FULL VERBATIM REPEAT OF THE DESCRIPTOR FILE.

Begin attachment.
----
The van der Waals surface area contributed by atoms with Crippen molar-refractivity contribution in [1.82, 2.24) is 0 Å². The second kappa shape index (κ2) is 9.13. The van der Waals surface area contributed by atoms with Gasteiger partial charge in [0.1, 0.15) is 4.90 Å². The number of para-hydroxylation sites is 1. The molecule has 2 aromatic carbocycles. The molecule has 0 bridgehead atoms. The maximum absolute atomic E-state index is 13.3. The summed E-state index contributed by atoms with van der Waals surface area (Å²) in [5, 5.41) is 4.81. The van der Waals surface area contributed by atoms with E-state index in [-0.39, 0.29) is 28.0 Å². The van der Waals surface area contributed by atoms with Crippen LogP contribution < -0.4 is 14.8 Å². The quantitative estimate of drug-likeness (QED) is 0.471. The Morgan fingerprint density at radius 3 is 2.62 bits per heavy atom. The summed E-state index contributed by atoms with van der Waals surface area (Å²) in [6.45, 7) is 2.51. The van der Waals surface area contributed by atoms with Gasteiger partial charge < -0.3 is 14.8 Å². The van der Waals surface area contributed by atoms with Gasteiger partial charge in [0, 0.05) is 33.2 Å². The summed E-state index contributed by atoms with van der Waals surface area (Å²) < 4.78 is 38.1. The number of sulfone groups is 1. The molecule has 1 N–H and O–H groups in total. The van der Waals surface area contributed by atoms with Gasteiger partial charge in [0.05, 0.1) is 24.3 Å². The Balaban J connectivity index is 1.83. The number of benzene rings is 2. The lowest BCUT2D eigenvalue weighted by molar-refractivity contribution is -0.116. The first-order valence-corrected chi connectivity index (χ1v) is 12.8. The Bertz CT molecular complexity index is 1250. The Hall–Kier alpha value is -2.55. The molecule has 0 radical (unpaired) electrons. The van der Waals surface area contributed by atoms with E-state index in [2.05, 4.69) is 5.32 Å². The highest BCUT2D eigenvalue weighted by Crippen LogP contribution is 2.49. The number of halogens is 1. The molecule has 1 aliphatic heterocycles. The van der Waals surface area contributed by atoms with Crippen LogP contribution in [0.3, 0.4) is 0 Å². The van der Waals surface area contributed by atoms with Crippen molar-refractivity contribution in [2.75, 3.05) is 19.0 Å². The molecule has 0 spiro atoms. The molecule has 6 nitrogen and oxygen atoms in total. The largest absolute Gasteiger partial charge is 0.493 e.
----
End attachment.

The van der Waals surface area contributed by atoms with Crippen molar-refractivity contribution in [1.82, 2.24) is 0 Å². The second kappa shape index (κ2) is 9.13. The van der Waals surface area contributed by atoms with Gasteiger partial charge in [0.1, 0.15) is 4.90 Å². The number of para-hydroxylation sites is 1. The molecule has 2 aromatic carbocycles. The molecule has 0 bridgehead atoms. The maximum absolute atomic E-state index is 13.3. The summed E-state index contributed by atoms with van der Waals surface area (Å²) in [5, 5.41) is 4.81. The van der Waals surface area contributed by atoms with E-state index in [-0.39, 0.29) is 28.0 Å². The van der Waals surface area contributed by atoms with Crippen LogP contribution < -0.4 is 14.8 Å². The quantitative estimate of drug-likeness (QED) is 0.471. The Morgan fingerprint density at radius 3 is 2.62 bits per heavy atom. The summed E-state index contributed by atoms with van der Waals surface area (Å²) in [6.45, 7) is 2.51. The van der Waals surface area contributed by atoms with Gasteiger partial charge < -0.3 is 14.8 Å². The van der Waals surface area contributed by atoms with Gasteiger partial charge in [0, 0.05) is 33.2 Å². The summed E-state index contributed by atoms with van der Waals surface area (Å²) < 4.78 is 38.1. The number of sulfone groups is 1. The molecule has 1 N–H and O–H groups in total. The van der Waals surface area contributed by atoms with Gasteiger partial charge in [0.05, 0.1) is 24.3 Å². The Balaban J connectivity index is 1.83. The number of benzene rings is 2. The lowest BCUT2D eigenvalue weighted by molar-refractivity contribution is -0.116. The first-order valence-corrected chi connectivity index (χ1v) is 12.8. The Bertz CT molecular complexity index is 1250. The Hall–Kier alpha value is -2.55. The molecule has 0 radical (unpaired) electrons. The van der Waals surface area contributed by atoms with E-state index in [2.05, 4.69) is 5.32 Å². The highest BCUT2D eigenvalue weighted by Crippen LogP contribution is 2.49. The number of halogens is 1. The molecule has 1 aliphatic heterocycles. The van der Waals surface area contributed by atoms with Crippen LogP contribution in [0.3, 0.4) is 0 Å². The van der Waals surface area contributed by atoms with Crippen molar-refractivity contribution in [2.75, 3.05) is 19.0 Å². The molecule has 0 spiro atoms. The molecule has 6 nitrogen and oxygen atoms in total. The largest absolute Gasteiger partial charge is 0.493 e.